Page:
Five of our six older children did not attend highschool at all, and one attended for her final two years of formal learning at age 15. By the time they were 15, all of our children were working part-time and enrolled in a certificate course, so we didn't really actively homeschool for the senior years. It was a valuable time, however, to share life skills and learn how to become adults. I am grateful (now) for the many, many hours spent driving and talking, and undertaking daily tasks with each of my six adult children throughout their teen and young adult years. For the child who attended school, and also had various sport and work commitments, I feel like we missed some valuable connection and learning time that I enjoyed with the other children.
Some of our teens did study some traditional highschool subjects using textbooks and workbooks supplemented by online research, but mostly they were on their own paths by their mid-teen years and involved with...
I presented this weekend at the HEA's National Homeschool Conference online, and there were quite a few questions around learning for teens and pathways to further education.
Our older children are now aged 18 to 28. They had a lot of say in their education during their teen years, which was organised during a meeting with them 1:1 each January (at least). We'd write down goals including social, travel, formal qualifications, other learning such as driving lessons, specific topics they wanted to dive deeper into, sport and recreation opportunities and more. These wholistic plans represented our family culture of a rich learning environment, acknowledged that all learning is valuable, and did not focus only on formal education. I typed them up in pretty colours and put them on their bedroom walls as a reminder!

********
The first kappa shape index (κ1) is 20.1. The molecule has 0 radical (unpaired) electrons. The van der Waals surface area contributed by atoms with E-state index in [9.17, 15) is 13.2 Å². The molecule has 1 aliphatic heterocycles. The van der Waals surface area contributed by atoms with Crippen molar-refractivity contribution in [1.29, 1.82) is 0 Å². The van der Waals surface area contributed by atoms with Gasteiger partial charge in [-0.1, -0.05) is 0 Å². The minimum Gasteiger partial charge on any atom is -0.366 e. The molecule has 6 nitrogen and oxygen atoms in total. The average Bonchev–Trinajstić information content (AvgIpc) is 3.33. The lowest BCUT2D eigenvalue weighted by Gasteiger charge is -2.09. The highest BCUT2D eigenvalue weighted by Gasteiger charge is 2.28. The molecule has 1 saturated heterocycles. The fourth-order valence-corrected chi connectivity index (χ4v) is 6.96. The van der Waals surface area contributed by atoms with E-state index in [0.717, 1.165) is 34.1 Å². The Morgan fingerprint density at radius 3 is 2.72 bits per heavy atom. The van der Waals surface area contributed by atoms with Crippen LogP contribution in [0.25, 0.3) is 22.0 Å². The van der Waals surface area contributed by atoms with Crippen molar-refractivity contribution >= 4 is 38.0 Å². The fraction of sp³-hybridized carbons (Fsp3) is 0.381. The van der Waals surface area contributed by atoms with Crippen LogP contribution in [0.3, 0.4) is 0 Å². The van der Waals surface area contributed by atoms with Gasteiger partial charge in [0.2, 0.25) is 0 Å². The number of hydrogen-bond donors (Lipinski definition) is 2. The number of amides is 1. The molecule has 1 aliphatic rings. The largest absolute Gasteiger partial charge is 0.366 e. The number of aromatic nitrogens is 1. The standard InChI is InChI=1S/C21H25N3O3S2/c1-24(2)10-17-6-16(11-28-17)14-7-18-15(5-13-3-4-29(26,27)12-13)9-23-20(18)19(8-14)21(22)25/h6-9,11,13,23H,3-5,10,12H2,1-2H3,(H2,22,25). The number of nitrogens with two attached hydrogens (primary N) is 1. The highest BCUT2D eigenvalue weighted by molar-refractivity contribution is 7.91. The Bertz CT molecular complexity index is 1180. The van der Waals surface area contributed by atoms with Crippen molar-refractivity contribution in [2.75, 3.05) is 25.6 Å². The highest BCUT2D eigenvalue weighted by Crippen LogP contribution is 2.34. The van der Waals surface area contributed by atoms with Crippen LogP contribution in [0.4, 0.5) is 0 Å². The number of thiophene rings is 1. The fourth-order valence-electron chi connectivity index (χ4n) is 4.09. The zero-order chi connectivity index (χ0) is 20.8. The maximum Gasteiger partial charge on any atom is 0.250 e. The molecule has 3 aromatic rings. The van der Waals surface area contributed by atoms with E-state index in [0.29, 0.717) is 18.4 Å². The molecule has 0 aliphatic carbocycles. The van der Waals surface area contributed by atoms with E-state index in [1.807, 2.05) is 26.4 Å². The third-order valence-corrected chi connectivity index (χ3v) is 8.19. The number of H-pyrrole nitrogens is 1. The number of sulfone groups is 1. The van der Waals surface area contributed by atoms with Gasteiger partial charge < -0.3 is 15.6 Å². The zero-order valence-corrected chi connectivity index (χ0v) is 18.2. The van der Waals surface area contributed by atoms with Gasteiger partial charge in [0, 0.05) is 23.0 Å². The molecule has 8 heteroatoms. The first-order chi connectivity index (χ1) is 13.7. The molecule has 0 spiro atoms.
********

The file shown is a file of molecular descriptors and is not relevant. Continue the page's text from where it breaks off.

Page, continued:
As well as enrolling in a certificate course or starting an apprenticeship by around 16 years of age, our children, between them,...
Have you used Khan Academy? Our teens have used it so much over the years (and still do), especially for Maths!
I used Khan Academy myself recently as I needed some further explanation on some Maths concepts for one of my university subjects. The lessons complimented the uni content perfectly and filled in the gaps I had so I could proceed with my assignment.
And something for my readers who aren't Aussies - they have a great section on Personal Finances with US information and links. So if you were a little let down by the Australian-centric info I shared here on Wednesday, check out Khan Academy! it's FREE!
Recently, I shared a review of a printable resource to learn about Money from Teachers Pay Teachers (which also has heaps of cool freebies too, if you want to sample what's available). Then I reviewed the Barefoot Investor for Families. To continue with the money theme check out this collection of over 60 resources. From this Australian government site families can learn about budgeting, charity, advertising, enterprise, sustainability, consumerism, investing, savings goals and more.
If you do unit studies, or project-based homeschooling, Consider including practical topics like money in your home learning journey... it's relatively easy to gather resources and children love to learn about real life. Some other subjects we've covered in other 'real life' units include:
Rather than a rigid curriculum, the projects have been a conscious choice to include the...